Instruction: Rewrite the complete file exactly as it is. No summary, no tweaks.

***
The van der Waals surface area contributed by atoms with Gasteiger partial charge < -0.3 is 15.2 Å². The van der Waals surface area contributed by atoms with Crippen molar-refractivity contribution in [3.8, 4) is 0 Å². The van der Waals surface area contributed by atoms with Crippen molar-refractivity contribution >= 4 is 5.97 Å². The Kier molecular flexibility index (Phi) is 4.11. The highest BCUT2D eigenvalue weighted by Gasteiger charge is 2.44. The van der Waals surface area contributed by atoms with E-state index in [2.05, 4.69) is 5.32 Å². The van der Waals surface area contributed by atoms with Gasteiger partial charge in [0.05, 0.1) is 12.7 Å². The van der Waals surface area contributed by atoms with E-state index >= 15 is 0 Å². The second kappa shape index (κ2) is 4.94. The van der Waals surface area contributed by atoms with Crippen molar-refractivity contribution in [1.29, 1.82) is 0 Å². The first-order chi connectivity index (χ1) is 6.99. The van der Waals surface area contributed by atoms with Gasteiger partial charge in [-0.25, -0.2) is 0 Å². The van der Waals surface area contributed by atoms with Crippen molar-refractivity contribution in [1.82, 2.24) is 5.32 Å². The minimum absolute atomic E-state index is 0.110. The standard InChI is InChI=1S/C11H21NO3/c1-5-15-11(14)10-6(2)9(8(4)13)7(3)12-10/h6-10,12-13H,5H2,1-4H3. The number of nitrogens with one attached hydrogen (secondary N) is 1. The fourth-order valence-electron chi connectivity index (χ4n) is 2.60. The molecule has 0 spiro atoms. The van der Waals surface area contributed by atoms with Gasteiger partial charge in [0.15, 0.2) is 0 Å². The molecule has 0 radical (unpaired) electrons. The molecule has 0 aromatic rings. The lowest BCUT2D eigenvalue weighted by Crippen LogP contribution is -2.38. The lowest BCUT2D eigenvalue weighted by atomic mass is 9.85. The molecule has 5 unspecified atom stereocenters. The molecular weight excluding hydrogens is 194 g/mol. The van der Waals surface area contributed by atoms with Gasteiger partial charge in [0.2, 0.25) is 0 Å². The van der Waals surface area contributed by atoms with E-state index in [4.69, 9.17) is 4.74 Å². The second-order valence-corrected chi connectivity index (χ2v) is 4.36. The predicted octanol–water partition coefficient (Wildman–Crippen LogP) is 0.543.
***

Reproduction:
The van der Waals surface area contributed by atoms with Gasteiger partial charge < -0.3 is 15.2 Å². The van der Waals surface area contributed by atoms with Crippen molar-refractivity contribution in [3.8, 4) is 0 Å². The van der Waals surface area contributed by atoms with Crippen molar-refractivity contribution >= 4 is 5.97 Å². The Kier molecular flexibility index (Phi) is 4.11. The highest BCUT2D eigenvalue weighted by Gasteiger charge is 2.44. The van der Waals surface area contributed by atoms with E-state index in [2.05, 4.69) is 5.32 Å². The van der Waals surface area contributed by atoms with Gasteiger partial charge in [0.05, 0.1) is 12.7 Å². The van der Waals surface area contributed by atoms with E-state index >= 15 is 0 Å². The second kappa shape index (κ2) is 4.94. The van der Waals surface area contributed by atoms with Crippen molar-refractivity contribution in [1.29, 1.82) is 0 Å². The first-order chi connectivity index (χ1) is 6.99. The van der Waals surface area contributed by atoms with Gasteiger partial charge in [-0.25, -0.2) is 0 Å². The van der Waals surface area contributed by atoms with Crippen molar-refractivity contribution in [1.82, 2.24) is 5.32 Å². The minimum absolute atomic E-state index is 0.110. The standard InChI is InChI=1S/C11H21NO3/c1-5-15-11(14)10-6(2)9(8(4)13)7(3)12-10/h6-10,12-13H,5H2,1-4H3. The number of nitrogens with one attached hydrogen (secondary N) is 1. The fourth-order valence-electron chi connectivity index (χ4n) is 2.60. The molecule has 0 spiro atoms. The van der Waals surface area contributed by atoms with Gasteiger partial charge in [0.15, 0.2) is 0 Å². The molecule has 0 radical (unpaired) electrons. The molecule has 0 aromatic rings. The lowest BCUT2D eigenvalue weighted by Crippen LogP contribution is -2.38. The lowest BCUT2D eigenvalue weighted by atomic mass is 9.85. The molecule has 5 unspecified atom stereocenters. The molecular weight excluding hydrogens is 194 g/mol. The van der Waals surface area contributed by atoms with Gasteiger partial charge in [0.2, 0.25) is 0 Å². The van der Waals surface area contributed by atoms with E-state index in [4.69, 9.17) is 4.74 Å². The second-order valence-corrected chi connectivity index (χ2v) is 4.36. The predicted octanol–water partition coefficient (Wildman–Crippen LogP) is 0.543.